I think you are treating incompetence as if it was a human error.

Of course we all know that humans are susceptible to errors, the best pilots can make the worst mistakes, the system is only made safe by trapping and mitigating such errors, not by relying on them never occuring, etc etc etc. I doubt anyone contributing here lack that understanding.

But not monitoring airspeed on final is too basic to fall under the "to err is human" heading. The system shall be pilot proof, not idiot proof. Sweeping every display of pilot error under the same "human error" blanket risks making one blind to an industry wide training problem, if such a problem exists.

Is there no difference between errors made because all humans make mistakes, and errors made because the pilot was not a sufficiently good pilot? Until 25 years ago, all errors were put in the second category; for the last 25 years, all errors have been put in the first category. Perhaps it is time we start recognizing that both type of errors are made, and the same types of solution will not solve both types of problem.

I think it is striking how many of the recent accidents that appear as if they could have been prevented by better and, most importantly, more training. Looking back 10, 15, 20 years, that was not the case; back then, you could almost always identify "system failures" in each accident, and find solutions in terms of technical and procedural improvements. Is it just me who see a change in that pattern?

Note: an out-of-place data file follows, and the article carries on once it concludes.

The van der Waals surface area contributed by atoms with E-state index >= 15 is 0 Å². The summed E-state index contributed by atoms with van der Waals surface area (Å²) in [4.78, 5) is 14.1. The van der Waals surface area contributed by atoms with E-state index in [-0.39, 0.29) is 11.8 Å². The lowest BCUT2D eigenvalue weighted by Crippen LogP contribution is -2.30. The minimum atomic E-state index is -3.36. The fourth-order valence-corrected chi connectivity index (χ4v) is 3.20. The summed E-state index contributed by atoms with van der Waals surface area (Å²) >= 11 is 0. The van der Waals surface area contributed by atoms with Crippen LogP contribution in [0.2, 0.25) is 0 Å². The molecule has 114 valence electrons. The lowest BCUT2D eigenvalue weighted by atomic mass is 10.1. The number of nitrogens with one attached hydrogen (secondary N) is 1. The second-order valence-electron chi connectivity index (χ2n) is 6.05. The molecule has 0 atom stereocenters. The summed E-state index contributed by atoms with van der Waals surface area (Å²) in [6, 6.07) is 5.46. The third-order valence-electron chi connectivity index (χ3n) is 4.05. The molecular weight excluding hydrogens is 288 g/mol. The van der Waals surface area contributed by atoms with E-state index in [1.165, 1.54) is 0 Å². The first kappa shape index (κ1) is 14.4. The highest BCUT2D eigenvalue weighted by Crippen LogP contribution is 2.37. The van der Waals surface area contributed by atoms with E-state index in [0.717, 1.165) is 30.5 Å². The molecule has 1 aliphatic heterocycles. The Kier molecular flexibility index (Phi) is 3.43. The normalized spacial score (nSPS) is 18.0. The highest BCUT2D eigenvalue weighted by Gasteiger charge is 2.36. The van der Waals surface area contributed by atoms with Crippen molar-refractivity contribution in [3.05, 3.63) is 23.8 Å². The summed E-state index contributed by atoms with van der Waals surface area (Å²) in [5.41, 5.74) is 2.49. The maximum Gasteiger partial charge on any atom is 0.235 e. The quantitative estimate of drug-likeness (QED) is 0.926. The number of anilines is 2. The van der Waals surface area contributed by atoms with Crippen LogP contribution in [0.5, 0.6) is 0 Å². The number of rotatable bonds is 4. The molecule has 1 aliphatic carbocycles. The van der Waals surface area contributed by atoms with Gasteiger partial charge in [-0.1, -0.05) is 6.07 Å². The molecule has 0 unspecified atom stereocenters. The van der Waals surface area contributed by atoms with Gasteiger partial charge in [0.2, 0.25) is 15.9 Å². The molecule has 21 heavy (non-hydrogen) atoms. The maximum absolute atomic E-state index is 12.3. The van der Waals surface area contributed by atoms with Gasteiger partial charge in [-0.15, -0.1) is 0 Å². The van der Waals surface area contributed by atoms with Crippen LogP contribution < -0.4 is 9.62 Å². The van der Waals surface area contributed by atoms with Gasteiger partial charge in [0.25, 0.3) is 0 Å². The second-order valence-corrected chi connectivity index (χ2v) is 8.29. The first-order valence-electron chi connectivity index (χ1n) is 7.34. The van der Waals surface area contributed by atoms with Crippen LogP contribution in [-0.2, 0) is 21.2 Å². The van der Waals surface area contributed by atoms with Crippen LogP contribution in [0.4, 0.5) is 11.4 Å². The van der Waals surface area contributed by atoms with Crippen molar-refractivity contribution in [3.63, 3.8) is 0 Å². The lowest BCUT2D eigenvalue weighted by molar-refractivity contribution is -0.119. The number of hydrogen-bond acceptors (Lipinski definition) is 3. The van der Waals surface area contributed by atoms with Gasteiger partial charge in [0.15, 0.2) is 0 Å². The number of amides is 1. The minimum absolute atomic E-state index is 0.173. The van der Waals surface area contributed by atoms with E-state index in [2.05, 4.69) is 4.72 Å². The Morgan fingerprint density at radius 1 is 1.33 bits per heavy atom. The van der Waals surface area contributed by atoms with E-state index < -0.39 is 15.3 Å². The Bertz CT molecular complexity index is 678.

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Old 4th May 2009, 07:32
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Itīs a disappointment that the Dutch safety board did not include anything like a CVR transcript in their initial report. As I think I mentioned earlier, the last time they did a full scale investigation it took them almost 3 years to come up with a final report which included a transcript...